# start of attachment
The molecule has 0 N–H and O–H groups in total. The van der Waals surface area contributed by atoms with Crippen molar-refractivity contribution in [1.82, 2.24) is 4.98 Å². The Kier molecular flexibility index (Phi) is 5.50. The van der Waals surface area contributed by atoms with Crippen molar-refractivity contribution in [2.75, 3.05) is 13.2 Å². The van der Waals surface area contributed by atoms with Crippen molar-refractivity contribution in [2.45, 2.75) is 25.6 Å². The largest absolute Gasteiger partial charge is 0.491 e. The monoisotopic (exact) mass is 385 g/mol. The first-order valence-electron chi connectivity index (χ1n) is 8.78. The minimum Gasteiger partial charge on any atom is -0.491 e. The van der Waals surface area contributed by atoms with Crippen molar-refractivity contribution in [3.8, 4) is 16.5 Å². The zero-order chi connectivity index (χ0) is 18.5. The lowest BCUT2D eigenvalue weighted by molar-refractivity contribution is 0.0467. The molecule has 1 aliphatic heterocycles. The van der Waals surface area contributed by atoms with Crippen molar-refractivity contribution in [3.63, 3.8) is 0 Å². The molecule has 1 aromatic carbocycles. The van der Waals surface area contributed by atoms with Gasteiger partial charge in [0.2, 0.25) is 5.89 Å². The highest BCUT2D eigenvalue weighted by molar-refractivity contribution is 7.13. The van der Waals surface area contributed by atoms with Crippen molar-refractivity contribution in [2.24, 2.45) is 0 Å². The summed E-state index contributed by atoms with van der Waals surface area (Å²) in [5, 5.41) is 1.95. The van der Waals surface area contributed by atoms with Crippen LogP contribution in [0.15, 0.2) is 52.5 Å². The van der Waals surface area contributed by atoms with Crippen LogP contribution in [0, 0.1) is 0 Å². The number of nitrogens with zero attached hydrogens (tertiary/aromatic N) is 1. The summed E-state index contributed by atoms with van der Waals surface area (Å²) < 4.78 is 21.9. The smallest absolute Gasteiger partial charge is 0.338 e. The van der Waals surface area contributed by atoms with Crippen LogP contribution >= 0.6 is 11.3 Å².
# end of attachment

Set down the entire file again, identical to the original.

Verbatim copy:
The molecule has 0 N–H and O–H groups in total. The van der Waals surface area contributed by atoms with Crippen molar-refractivity contribution in [1.82, 2.24) is 4.98 Å². The Kier molecular flexibility index (Phi) is 5.50. The van der Waals surface area contributed by atoms with Crippen molar-refractivity contribution in [2.75, 3.05) is 13.2 Å². The van der Waals surface area contributed by atoms with Crippen molar-refractivity contribution in [2.45, 2.75) is 25.6 Å². The largest absolute Gasteiger partial charge is 0.491 e. The monoisotopic (exact) mass is 385 g/mol. The first-order valence-electron chi connectivity index (χ1n) is 8.78. The minimum Gasteiger partial charge on any atom is -0.491 e. The van der Waals surface area contributed by atoms with Crippen molar-refractivity contribution in [3.8, 4) is 16.5 Å². The zero-order chi connectivity index (χ0) is 18.5. The lowest BCUT2D eigenvalue weighted by molar-refractivity contribution is 0.0467. The molecule has 1 aliphatic heterocycles. The van der Waals surface area contributed by atoms with Crippen molar-refractivity contribution in [3.63, 3.8) is 0 Å². The molecule has 1 aromatic carbocycles. The van der Waals surface area contributed by atoms with Gasteiger partial charge in [0.2, 0.25) is 5.89 Å². The highest BCUT2D eigenvalue weighted by molar-refractivity contribution is 7.13. The van der Waals surface area contributed by atoms with Crippen molar-refractivity contribution in [2.24, 2.45) is 0 Å². The summed E-state index contributed by atoms with van der Waals surface area (Å²) in [5, 5.41) is 1.95. The van der Waals surface area contributed by atoms with Crippen LogP contribution in [0.15, 0.2) is 52.5 Å². The van der Waals surface area contributed by atoms with Crippen LogP contribution in [0, 0.1) is 0 Å². The number of nitrogens with zero attached hydrogens (tertiary/aromatic N) is 1. The summed E-state index contributed by atoms with van der Waals surface area (Å²) < 4.78 is 21.9. The smallest absolute Gasteiger partial charge is 0.338 e. The van der Waals surface area contributed by atoms with Crippen LogP contribution >= 0.6 is 11.3 Å².